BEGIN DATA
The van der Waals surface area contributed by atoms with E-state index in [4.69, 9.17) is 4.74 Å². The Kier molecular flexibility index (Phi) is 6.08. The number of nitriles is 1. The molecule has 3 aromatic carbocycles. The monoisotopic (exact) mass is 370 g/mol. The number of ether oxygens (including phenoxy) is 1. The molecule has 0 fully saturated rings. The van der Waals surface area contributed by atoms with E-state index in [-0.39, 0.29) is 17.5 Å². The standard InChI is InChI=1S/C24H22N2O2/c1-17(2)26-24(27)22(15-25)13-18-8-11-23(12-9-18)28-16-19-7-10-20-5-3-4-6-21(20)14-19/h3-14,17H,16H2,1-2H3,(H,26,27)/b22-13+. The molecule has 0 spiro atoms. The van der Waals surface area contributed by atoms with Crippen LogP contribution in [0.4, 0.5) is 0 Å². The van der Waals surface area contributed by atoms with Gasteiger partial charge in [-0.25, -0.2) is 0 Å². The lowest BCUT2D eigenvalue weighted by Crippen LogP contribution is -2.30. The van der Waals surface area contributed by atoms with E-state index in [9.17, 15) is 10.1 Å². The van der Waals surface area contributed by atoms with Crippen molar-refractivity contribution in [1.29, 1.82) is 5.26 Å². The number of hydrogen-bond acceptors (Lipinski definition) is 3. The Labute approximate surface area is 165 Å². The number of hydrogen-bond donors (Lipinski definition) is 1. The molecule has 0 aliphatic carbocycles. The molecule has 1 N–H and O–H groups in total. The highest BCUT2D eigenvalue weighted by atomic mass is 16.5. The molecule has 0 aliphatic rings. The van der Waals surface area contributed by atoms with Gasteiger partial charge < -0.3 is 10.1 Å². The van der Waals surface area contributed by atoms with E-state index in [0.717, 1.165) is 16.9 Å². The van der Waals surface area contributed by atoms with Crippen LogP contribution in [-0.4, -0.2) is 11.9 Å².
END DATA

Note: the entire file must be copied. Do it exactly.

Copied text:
The van der Waals surface area contributed by atoms with E-state index in [4.69, 9.17) is 4.74 Å². The Kier molecular flexibility index (Phi) is 6.08. The number of nitriles is 1. The molecule has 3 aromatic carbocycles. The monoisotopic (exact) mass is 370 g/mol. The number of ether oxygens (including phenoxy) is 1. The molecule has 0 fully saturated rings. The van der Waals surface area contributed by atoms with E-state index in [-0.39, 0.29) is 17.5 Å². The standard InChI is InChI=1S/C24H22N2O2/c1-17(2)26-24(27)22(15-25)13-18-8-11-23(12-9-18)28-16-19-7-10-20-5-3-4-6-21(20)14-19/h3-14,17H,16H2,1-2H3,(H,26,27)/b22-13+. The molecule has 0 spiro atoms. The van der Waals surface area contributed by atoms with Crippen LogP contribution in [0.4, 0.5) is 0 Å². The van der Waals surface area contributed by atoms with Gasteiger partial charge in [-0.25, -0.2) is 0 Å². The lowest BCUT2D eigenvalue weighted by Crippen LogP contribution is -2.30. The van der Waals surface area contributed by atoms with E-state index in [9.17, 15) is 10.1 Å². The van der Waals surface area contributed by atoms with Crippen molar-refractivity contribution in [1.29, 1.82) is 5.26 Å². The number of hydrogen-bond acceptors (Lipinski definition) is 3. The Labute approximate surface area is 165 Å². The number of hydrogen-bond donors (Lipinski definition) is 1. The molecule has 0 aliphatic carbocycles. The molecule has 1 N–H and O–H groups in total. The highest BCUT2D eigenvalue weighted by atomic mass is 16.5. The molecule has 0 aliphatic rings. The van der Waals surface area contributed by atoms with Gasteiger partial charge < -0.3 is 10.1 Å². The van der Waals surface area contributed by atoms with E-state index in [0.717, 1.165) is 16.9 Å². The van der Waals surface area contributed by atoms with Crippen LogP contribution in [-0.4, -0.2) is 11.9 Å².